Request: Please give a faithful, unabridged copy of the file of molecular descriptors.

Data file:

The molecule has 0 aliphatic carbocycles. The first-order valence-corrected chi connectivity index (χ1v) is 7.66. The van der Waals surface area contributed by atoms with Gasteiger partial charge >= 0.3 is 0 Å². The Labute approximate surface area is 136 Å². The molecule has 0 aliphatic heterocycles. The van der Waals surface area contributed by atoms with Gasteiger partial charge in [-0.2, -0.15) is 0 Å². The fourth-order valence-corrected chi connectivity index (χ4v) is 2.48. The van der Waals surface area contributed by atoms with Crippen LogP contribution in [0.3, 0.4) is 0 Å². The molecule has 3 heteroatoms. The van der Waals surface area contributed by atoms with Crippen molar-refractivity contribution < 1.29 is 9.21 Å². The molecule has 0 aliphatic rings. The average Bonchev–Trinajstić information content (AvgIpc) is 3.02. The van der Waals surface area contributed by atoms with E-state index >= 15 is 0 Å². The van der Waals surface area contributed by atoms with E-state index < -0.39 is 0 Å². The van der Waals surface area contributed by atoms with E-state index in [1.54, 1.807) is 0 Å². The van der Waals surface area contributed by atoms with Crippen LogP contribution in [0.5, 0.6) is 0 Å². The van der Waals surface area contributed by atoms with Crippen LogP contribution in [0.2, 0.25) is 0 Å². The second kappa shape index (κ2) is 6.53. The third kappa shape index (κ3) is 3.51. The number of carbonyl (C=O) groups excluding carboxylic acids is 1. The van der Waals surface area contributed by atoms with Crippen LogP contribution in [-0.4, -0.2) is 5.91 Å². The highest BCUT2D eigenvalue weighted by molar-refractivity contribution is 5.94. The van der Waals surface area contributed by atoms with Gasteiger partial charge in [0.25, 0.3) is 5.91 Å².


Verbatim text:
The molecule has 0 aliphatic carbocycles. The first-order valence-corrected chi connectivity index (χ1v) is 7.66. The van der Waals surface area contributed by atoms with Gasteiger partial charge >= 0.3 is 0 Å². The Labute approximate surface area is 136 Å². The molecule has 0 aliphatic heterocycles. The van der Waals surface area contributed by atoms with Gasteiger partial charge in [-0.2, -0.15) is 0 Å². The fourth-order valence-corrected chi connectivity index (χ4v) is 2.48. The van der Waals surface area contributed by atoms with Crippen LogP contribution in [0.3, 0.4) is 0 Å². The molecule has 3 heteroatoms. The van der Waals surface area contributed by atoms with Crippen molar-refractivity contribution < 1.29 is 9.21 Å². The molecule has 0 aliphatic rings. The average Bonchev–Trinajstić information content (AvgIpc) is 3.02. The van der Waals surface area contributed by atoms with E-state index >= 15 is 0 Å². The van der Waals surface area contributed by atoms with E-state index < -0.39 is 0 Å². The van der Waals surface area contributed by atoms with E-state index in [1.54, 1.807) is 0 Å². The van der Waals surface area contributed by atoms with Crippen LogP contribution in [0.5, 0.6) is 0 Å². The van der Waals surface area contributed by atoms with Crippen LogP contribution in [0.2, 0.25) is 0 Å². The second kappa shape index (κ2) is 6.53. The third kappa shape index (κ3) is 3.51. The number of carbonyl (C=O) groups excluding carboxylic acids is 1. The van der Waals surface area contributed by atoms with Crippen LogP contribution in [-0.4, -0.2) is 5.91 Å². The highest BCUT2D eigenvalue weighted by molar-refractivity contribution is 5.94. The van der Waals surface area contributed by atoms with Gasteiger partial charge in [0.25, 0.3) is 5.91 Å².